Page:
The Writer’s Share sits down with singer and songwriter Kelly Archer, who talks about her beginnings in the industry, co-writing, and the her current projects.
The Writers Share: Growing up in Vancouver, British Columbia, how did you become interested in country music? Was it always your ambition to be a singer/songwriter?
Kelly Archer: When I was a kid my Dad owned a country cabaret in Vancouver called Diamond Lil’s and he played in a cover band as well. There was always a lot of music in my house from Kenny Rogers to [Creedence Clearwater Revival] to Frank Sinatra and a wide variety more. Kenny Rogers was my favorite when I was little and then in my teens I went through a big R&B/pop/hip hop phase and found my way back to country after high school.
I used to do musical theater in high school and thought I would move to New York and try my luck there. I had no idea I’d be any good at writing until I re-wrote a Reba song for a Father’s Day service at my church. Someone complimented my lyrics and the next thing you know I was making plans to drive to Nashville and just see how writing worked. I completely lucked out and found a career.
TWS: What’s the song you’re most proud of writing, and how did it come about?
KA: [laughs] This would be like choosing your favorite child. I could say it was the first cut, or the first single but it would be too hard. The most personal one has a special place, though – it’s a song called I Remember You that Trisha Yearwood cut on her last record. Besides the fact that she’s a legend, my co-writers and I wrote it about people we had lost and for me it was for my Auntie Gwynn who had passed recently. Trisha had lost her mother and it resonated with her.
TWS: What was your most memorable songwriting experience?
KA: There are too many to narrow down, but one that stands out recently was getting the chance to write with Brett James and Rita Wilson. I’ve always loved her movie roles and she showed up like a breathe of fresh air. Rita was sweet and fun and wore her heart on her sleeve. She said “I have something we could shoot for if you want. My friend Gayle…” My brain instantly thought – like Oprah’s best friend Gayle? She explained that Oprah was doing a campaign about spreading kindness by just saying hello to anyone you passed on the street or came across. We wrote a little ditty which I got to produce and next thing you know it was on the [Oprah Winfrey Network]! Who could’ve guessed that would ever happen?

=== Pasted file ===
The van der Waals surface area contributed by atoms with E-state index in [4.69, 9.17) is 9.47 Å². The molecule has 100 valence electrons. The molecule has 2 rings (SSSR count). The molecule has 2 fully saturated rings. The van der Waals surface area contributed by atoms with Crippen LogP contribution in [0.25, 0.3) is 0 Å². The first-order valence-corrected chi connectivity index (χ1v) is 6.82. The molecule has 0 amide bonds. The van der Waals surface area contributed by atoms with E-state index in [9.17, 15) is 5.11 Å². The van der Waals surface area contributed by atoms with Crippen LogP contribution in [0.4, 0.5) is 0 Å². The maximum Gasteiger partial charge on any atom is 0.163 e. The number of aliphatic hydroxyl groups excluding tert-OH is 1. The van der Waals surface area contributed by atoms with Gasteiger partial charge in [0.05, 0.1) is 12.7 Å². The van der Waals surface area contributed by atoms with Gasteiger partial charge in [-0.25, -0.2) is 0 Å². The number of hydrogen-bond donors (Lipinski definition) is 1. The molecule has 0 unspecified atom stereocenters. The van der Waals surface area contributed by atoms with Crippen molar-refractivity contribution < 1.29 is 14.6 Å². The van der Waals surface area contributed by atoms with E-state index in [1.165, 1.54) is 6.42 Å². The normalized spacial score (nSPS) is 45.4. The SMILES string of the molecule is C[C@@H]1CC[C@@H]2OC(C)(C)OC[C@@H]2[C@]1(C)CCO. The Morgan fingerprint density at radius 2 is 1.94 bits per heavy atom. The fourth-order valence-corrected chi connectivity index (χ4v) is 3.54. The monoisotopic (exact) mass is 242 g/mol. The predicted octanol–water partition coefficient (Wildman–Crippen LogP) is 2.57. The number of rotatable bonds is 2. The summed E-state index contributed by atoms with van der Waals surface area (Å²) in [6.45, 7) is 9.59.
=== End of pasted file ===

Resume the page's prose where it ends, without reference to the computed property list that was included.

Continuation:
TWS: You’ve done a lot of collaborative writing – how does that process usually work? What is the best way you’ve found to spark song ideas?
KA: After writing for over 15 years this has many answers – sometimes it’s a title, sometimes a track but my favorite is when an idea comes out of a conversation. Especially with artist, it’s nice to lock into something from their point of view.
TWS: Does the final cut of a song you’ve written usually sound differently than you initially imagined it when it’s cut to an album?
KA: Sometimes, depending on whether we only did a work tape or a full-blown demo. Some songs I’ve had I’ve lived with the the song and loved it and the album cut doesn’t hit me as hard and sometimes it just blows our demo out of the water. The artist matters too, it’s hard to hear someone like Reba sing your song and not feel like “that’s how it’s done folks!”
TWS: What was your favorite genre of music growing up?
KA: When I was really young I was obsessed with Kenny Roger’s Gambler record. I would duet Islands in the Stream with my dad at parties and family functions. As I grew up you name it, I loved Frank Sinatra and Harry Connick Jr., John Cougar Mellencamp, Whitney Houston, all 90’s R&B. I went through an Abba and Euro pop phase as well as a few summers of Bob Marley. One of my favorite was Desree. 90’s women of country like Faith Hill and the Dixie Chicks will always be epic.
TWS: Is there a song that hasn’t made it out to an album that you wished would?
KA: As a songwriter deep down I think many should have been cut but… [laughs]The song that Trisha cut was originally on hold for George Strait which is a major bucket list artist for me and when he dropped it last minute I was super bummed, but that was on a Monday and by Friday Trisha had cut it and it all made sense.
TWS: Can you tell us a little about the current projects you’re working on?
KA: I’ve been going hard since Christmas writing for people cutting in spring and most of that is wrapping up. I have single out on Big Machine Artist Brett Young and the song Sleep Without You is rocking so far. I have a single coming to radio June 6th on Big Machine artist “Cassadee Pope” called Summer. I can’t wait for people to hear it. I’ve got two songs on the new Chris Lane EP, two songs that Justin Moore has just cut and have been working with Jo Don Rooney from Rascal Flatts writing for their next record. It’s been busy and fun and I’m hoping to take a few small breaks while everyone is on tour this summer. I also plan to start working on my first record – I’ve been told it’s about time!
TWS: That sounds like a lot – looking forward to the show!